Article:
But it was an awesome experience because Jack and Angie were so great to be in a band with when you didn't know how to play anything, and getting confidence is the first step to being able to go further.
And then I just met so many people around Australia and then overseas and learnt how to write and got into all this music and just had all these experiences that really shaped who I was. That's how I learnt to write music.
So you guys did manage to do a tour overseas in the US — how did that come about?
We booked pretty much our whole US tour over Myspace. We made friends with this girl band called Finally Punk from Texas. We worked through each city and booked shows and, then we bought a van with them and we shared that and it was really exciting. The whole trip — we were away for two months - was really life changing. I haven't done that kind of touring again - it was crazy. The way I got to meet so many people because of Kiosk — boyfriends and lovers and friends that became friends for life.
What happened with Kiosk?
Well, after the tour, I went through this intense life experience where my dad passed away really suddenly of a heart attack. That happened literally two weeks after we got back from America. So I was dealing with that, and by the end of the year, I don't know, Everyone just didn't really want to do anything anymore. We didn't even release an album — we didn't get our shit together for that.
By the end of that year I was thinking about starting a solo project and doing something where I was working alone and working with "pretty" music — something that wasn't so "Grrrrrr!" but still my vibe. And Angie and Jack wanted to write and be up front and sing, so they started doing their thing and I started doing my thing and it just kind of stopped.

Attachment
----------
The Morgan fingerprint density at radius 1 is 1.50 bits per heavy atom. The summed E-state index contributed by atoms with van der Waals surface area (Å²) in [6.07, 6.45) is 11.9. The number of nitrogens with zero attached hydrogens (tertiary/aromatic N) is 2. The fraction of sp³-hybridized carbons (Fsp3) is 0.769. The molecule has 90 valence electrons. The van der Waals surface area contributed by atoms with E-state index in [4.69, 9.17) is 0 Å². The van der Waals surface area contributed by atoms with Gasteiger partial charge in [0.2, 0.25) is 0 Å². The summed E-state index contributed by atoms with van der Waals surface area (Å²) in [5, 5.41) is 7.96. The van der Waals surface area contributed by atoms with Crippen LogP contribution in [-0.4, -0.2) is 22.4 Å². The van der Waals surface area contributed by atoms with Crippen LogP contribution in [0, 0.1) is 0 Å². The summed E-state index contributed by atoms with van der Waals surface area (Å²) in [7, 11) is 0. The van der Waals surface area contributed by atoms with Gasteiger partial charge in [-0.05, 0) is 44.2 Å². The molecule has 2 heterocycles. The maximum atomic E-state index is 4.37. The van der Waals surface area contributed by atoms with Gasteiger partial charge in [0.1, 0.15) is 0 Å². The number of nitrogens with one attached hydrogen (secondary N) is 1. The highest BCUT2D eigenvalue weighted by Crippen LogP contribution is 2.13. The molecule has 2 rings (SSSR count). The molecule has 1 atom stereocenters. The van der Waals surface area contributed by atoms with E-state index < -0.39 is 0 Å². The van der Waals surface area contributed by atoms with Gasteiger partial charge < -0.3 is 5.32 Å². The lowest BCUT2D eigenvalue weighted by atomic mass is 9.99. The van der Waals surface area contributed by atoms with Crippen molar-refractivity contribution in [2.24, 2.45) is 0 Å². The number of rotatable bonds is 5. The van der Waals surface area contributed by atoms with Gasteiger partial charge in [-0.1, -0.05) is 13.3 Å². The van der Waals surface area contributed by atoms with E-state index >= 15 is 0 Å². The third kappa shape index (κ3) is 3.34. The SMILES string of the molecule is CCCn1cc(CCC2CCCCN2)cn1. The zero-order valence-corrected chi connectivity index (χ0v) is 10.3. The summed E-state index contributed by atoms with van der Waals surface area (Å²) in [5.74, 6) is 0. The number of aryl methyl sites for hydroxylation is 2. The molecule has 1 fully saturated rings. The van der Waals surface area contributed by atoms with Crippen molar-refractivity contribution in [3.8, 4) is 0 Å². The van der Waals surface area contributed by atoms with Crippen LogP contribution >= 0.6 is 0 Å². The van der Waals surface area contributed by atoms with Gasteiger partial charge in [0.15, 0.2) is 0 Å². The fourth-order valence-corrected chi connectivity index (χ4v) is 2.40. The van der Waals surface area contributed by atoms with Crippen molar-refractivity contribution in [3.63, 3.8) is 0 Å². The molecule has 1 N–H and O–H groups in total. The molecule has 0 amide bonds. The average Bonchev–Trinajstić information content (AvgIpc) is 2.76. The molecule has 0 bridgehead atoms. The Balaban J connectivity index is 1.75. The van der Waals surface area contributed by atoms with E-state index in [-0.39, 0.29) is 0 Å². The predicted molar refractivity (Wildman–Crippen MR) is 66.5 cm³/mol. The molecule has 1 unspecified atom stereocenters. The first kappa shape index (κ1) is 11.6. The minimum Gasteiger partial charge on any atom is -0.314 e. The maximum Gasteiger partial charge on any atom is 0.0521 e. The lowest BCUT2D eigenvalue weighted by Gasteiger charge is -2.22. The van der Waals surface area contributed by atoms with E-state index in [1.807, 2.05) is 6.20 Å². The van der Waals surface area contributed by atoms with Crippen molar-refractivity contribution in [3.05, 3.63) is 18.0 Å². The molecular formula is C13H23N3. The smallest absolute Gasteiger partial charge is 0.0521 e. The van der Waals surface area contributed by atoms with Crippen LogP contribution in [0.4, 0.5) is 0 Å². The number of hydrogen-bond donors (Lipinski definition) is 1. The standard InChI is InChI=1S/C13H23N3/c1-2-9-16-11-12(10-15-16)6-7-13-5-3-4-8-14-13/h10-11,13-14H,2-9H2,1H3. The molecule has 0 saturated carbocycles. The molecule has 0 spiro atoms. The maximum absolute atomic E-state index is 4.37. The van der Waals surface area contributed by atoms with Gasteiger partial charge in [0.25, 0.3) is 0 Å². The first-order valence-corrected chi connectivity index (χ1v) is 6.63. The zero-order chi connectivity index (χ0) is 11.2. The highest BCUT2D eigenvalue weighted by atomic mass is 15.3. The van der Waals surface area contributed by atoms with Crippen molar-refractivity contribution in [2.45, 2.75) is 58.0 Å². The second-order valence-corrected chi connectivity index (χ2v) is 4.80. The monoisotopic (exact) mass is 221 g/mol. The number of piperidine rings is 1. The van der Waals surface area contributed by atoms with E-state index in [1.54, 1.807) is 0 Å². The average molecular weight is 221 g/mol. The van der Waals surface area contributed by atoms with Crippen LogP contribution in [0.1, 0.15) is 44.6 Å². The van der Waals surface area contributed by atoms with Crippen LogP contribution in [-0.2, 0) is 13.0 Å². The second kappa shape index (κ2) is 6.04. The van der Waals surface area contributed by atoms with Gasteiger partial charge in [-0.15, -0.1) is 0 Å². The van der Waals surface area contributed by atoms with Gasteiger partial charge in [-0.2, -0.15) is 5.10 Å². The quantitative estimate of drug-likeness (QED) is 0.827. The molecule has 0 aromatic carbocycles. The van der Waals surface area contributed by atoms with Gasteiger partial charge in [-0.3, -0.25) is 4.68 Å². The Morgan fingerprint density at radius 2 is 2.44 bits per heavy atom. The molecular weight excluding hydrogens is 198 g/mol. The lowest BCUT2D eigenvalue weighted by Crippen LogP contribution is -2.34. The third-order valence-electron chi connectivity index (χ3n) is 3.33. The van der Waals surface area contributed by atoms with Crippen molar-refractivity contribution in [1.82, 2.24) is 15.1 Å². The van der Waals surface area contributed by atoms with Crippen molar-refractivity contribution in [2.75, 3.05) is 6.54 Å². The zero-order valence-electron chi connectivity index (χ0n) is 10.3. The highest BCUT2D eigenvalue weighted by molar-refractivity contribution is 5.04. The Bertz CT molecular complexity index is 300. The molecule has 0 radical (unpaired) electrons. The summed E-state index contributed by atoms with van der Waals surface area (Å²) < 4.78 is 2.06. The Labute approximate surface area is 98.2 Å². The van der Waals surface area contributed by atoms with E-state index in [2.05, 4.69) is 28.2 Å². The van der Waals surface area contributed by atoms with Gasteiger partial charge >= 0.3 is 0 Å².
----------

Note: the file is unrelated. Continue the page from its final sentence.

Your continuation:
So there wasn't a deliberate decision to break-up?
No, our thing was that we never broke-up. Jack's living in Melbourne now but we may play a show one day. But it kind of just stopped. We all wanted to do different things. I really just wanted to work by myself even though I didn't have any skills besides writing vocal melodies and lyrics. So I started — and it was a bit of a cathartic exercise to have something that I just poured songs into because I was really in a traumatic grieving stage.
So I asked my mum for some really simple recording stuff — Pro Tools Lite, a microphone, a little drum machine, Fruity Loops software — and I was just making these simple songs on my computer, programming them and putting them up on Myspace.
The whole point of it was because I wanted to instigate collaborations because production or producing wasn't my strongest point. The whole point of it was I wanted to insight collaborations with someone who could produce with better skills than me, so that I could go further with what I was doing.
They could musically articulate your ideas?
Yeah, or more just to see what they could do and see if we could do something together, because I need to hear a melody to write a vocal melody.
So I was making little demos and I started doing a little show with Levins, Slater Brockman [from DJ collective Rojambo] — it was just me singing and it started off in a more hip-hoppy singing sense, because I was like "I'll just do it with a DJ, I don't need a band."
Then, I was out in Melbourne one weekend for a friend's 21st and I started talking to Crumbs [Max Cohane]. He was like "I just bought an MPC and I'm making beats," and I was like, "Oh, I'm doing this, we should totally collaborate."
So he sent me some beats and we started working on stuff for an EP. That was my first collaboration with him, that ended up being the Anniversary EP which we recorded the vocals with Geoff O'Connor in his bedroom, and then Max did the production and the mix, and I got all the CDs manufactured and got a video made myself. But at this time I wasn't pursuing it in an intense way. I knew that I needed to develop a lot more and that I needed to work with new people.